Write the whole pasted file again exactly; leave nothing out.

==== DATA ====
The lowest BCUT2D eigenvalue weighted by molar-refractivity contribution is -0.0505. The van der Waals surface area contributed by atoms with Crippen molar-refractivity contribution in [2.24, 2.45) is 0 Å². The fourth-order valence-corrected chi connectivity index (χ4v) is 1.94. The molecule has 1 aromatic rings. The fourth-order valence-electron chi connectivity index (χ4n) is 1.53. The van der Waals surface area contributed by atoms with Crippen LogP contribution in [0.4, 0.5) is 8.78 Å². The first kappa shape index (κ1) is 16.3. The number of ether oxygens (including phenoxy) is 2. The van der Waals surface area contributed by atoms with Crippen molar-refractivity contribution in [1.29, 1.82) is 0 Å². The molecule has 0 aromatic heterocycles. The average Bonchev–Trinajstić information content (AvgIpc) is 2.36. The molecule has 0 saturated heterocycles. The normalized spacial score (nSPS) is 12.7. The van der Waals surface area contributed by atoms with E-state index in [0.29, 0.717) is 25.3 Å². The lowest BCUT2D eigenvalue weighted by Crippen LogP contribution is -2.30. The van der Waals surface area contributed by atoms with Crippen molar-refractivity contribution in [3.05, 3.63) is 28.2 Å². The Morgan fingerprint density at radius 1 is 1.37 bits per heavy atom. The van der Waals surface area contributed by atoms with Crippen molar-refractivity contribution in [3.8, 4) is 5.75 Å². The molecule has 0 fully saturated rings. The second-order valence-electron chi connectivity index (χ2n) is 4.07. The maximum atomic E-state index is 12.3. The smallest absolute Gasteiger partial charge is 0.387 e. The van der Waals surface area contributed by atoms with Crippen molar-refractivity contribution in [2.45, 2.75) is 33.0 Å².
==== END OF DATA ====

The lowest BCUT2D eigenvalue weighted by molar-refractivity contribution is -0.0505. The van der Waals surface area contributed by atoms with Crippen molar-refractivity contribution in [2.24, 2.45) is 0 Å². The fourth-order valence-corrected chi connectivity index (χ4v) is 1.94. The molecule has 1 aromatic rings. The fourth-order valence-electron chi connectivity index (χ4n) is 1.53. The van der Waals surface area contributed by atoms with Crippen LogP contribution in [0.4, 0.5) is 8.78 Å². The first kappa shape index (κ1) is 16.3. The number of ether oxygens (including phenoxy) is 2. The van der Waals surface area contributed by atoms with Crippen molar-refractivity contribution in [1.29, 1.82) is 0 Å². The molecule has 0 aromatic heterocycles. The average Bonchev–Trinajstić information content (AvgIpc) is 2.36. The molecule has 0 saturated heterocycles. The normalized spacial score (nSPS) is 12.7. The van der Waals surface area contributed by atoms with E-state index in [0.29, 0.717) is 25.3 Å². The lowest BCUT2D eigenvalue weighted by Crippen LogP contribution is -2.30. The van der Waals surface area contributed by atoms with Crippen molar-refractivity contribution in [3.05, 3.63) is 28.2 Å². The Morgan fingerprint density at radius 1 is 1.37 bits per heavy atom. The van der Waals surface area contributed by atoms with Crippen molar-refractivity contribution in [3.8, 4) is 5.75 Å². The molecule has 0 fully saturated rings. The second-order valence-electron chi connectivity index (χ2n) is 4.07. The maximum atomic E-state index is 12.3. The smallest absolute Gasteiger partial charge is 0.387 e. The van der Waals surface area contributed by atoms with Crippen molar-refractivity contribution in [2.45, 2.75) is 33.0 Å².